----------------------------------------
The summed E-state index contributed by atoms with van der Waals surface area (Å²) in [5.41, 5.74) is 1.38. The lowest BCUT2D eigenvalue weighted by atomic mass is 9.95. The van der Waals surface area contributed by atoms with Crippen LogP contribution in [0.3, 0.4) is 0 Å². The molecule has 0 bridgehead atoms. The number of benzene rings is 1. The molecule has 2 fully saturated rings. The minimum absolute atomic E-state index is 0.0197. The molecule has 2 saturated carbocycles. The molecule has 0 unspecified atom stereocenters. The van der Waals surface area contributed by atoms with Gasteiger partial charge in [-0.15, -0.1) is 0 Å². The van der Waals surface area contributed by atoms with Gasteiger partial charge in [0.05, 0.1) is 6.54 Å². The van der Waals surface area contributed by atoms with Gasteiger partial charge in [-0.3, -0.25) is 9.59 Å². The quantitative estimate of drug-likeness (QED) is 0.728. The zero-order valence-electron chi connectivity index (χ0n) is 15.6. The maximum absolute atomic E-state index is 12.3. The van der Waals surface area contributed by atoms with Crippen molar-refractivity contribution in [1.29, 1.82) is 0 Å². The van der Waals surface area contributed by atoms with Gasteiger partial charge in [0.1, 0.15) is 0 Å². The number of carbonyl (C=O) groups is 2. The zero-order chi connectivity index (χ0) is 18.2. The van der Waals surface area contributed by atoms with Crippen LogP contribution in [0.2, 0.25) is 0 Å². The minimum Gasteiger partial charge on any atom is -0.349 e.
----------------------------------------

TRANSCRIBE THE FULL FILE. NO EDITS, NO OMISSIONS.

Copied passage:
The summed E-state index contributed by atoms with van der Waals surface area (Å²) in [5.41, 5.74) is 1.38. The lowest BCUT2D eigenvalue weighted by atomic mass is 9.95. The van der Waals surface area contributed by atoms with Crippen LogP contribution in [0.3, 0.4) is 0 Å². The molecule has 0 bridgehead atoms. The number of benzene rings is 1. The molecule has 2 fully saturated rings. The minimum absolute atomic E-state index is 0.0197. The molecule has 2 saturated carbocycles. The molecule has 0 unspecified atom stereocenters. The van der Waals surface area contributed by atoms with Gasteiger partial charge in [-0.15, -0.1) is 0 Å². The van der Waals surface area contributed by atoms with Gasteiger partial charge in [0.05, 0.1) is 6.54 Å². The van der Waals surface area contributed by atoms with Gasteiger partial charge in [-0.3, -0.25) is 9.59 Å². The quantitative estimate of drug-likeness (QED) is 0.728. The zero-order valence-electron chi connectivity index (χ0n) is 15.6. The maximum absolute atomic E-state index is 12.3. The van der Waals surface area contributed by atoms with Crippen molar-refractivity contribution in [1.29, 1.82) is 0 Å². The van der Waals surface area contributed by atoms with Gasteiger partial charge in [0.1, 0.15) is 0 Å². The number of carbonyl (C=O) groups is 2. The zero-order chi connectivity index (χ0) is 18.2. The van der Waals surface area contributed by atoms with Crippen LogP contribution in [0.2, 0.25) is 0 Å². The minimum Gasteiger partial charge on any atom is -0.349 e.